Mount Carmel Lookout
In the days of the Second Commonwealth, Elijah the Prophet staged a dramatic showdown with pagan prophets on Carmel Mountain, making it an important site for pilgrims on a Holy Land tour. Ancient cultures revered high places, and this Galilean peak is 1,810 ft high, making it a natural location for worship. Elijah chose it as the place to confront 450 prophets of Baal, demonstrating that their power is worthless in the presence of God.
The showdown resulted in Elijah being persecuted by the idolatrous Israelite monarch, Ahab, so the prophet hid for some time in an area cave. Catholic tradition places this cave at the highest point of the mountain, where a Carmelite monastery currently resides. The cave, called Elijah's Grotto, is located in a crypt of the monastic church. Don't miss the statue depicting Elijah slaughtering the false prophets in bloody triumph after God's victory.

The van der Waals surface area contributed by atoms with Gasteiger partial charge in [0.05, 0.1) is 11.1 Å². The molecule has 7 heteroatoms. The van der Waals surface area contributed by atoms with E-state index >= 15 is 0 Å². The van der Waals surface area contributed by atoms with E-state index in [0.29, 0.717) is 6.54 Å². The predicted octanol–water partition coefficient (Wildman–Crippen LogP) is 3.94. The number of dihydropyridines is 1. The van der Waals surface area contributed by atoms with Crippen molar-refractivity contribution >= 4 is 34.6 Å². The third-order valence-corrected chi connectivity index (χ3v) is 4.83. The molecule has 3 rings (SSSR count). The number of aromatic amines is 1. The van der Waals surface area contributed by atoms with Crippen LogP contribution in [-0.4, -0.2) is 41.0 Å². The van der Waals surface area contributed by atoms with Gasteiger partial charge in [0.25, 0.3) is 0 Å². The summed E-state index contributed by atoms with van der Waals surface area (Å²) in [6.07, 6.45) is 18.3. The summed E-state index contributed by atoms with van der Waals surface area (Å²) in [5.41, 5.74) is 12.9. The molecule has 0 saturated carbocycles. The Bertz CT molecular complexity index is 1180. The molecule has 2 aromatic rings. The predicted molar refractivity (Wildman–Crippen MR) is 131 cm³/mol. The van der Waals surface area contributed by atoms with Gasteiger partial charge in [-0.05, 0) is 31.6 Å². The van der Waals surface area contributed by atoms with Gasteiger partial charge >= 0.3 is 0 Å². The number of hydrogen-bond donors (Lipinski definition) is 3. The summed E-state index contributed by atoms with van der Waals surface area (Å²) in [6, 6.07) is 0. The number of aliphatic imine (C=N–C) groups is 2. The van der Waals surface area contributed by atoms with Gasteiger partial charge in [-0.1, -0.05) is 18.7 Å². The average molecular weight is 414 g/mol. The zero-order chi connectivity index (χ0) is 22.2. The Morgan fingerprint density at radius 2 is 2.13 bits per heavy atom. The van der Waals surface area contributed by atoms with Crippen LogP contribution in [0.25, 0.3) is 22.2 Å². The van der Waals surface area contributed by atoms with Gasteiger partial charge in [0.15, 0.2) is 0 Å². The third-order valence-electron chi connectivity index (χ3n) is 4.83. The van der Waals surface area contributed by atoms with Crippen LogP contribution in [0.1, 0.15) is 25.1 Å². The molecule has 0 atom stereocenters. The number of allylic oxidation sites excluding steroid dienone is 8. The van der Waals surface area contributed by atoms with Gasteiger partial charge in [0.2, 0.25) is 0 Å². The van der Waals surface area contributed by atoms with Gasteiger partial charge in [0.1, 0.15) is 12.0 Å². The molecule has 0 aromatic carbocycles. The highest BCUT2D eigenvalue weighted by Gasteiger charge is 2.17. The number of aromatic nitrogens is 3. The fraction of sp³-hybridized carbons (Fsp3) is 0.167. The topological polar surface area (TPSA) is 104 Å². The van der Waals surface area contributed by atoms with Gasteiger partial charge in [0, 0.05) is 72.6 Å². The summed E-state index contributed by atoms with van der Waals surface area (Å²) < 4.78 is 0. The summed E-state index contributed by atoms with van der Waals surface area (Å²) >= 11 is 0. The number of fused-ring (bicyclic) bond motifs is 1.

The Carmel Mountain is lush with vegetation, and the Bible refers to it as a symbol of beauty and fertility. Hikers will enjoy the many nature trails, ranging from easy to difficult. Israel's Nature and Parks Authority has created a nature reserve on the mountain, to safeguard Mediterranean natural life and terrain. The Hai Bar Carmel visitors' center tells the story of these conservation efforts and houses a collection of animals reintroduced to the area: Armenian wild sheep, falcons, Persian fallow deer, roe deer, vultures and other raptors.
Also worth a visit on Mount Carmel are the city of Haifa's beautifully landscaped Bahai Gardens and the campus of Haifa University. Two Druze villages are situated on the mountain as well, and the residents here often welcome visitors who want to learn about the Druze culture and handicrafts.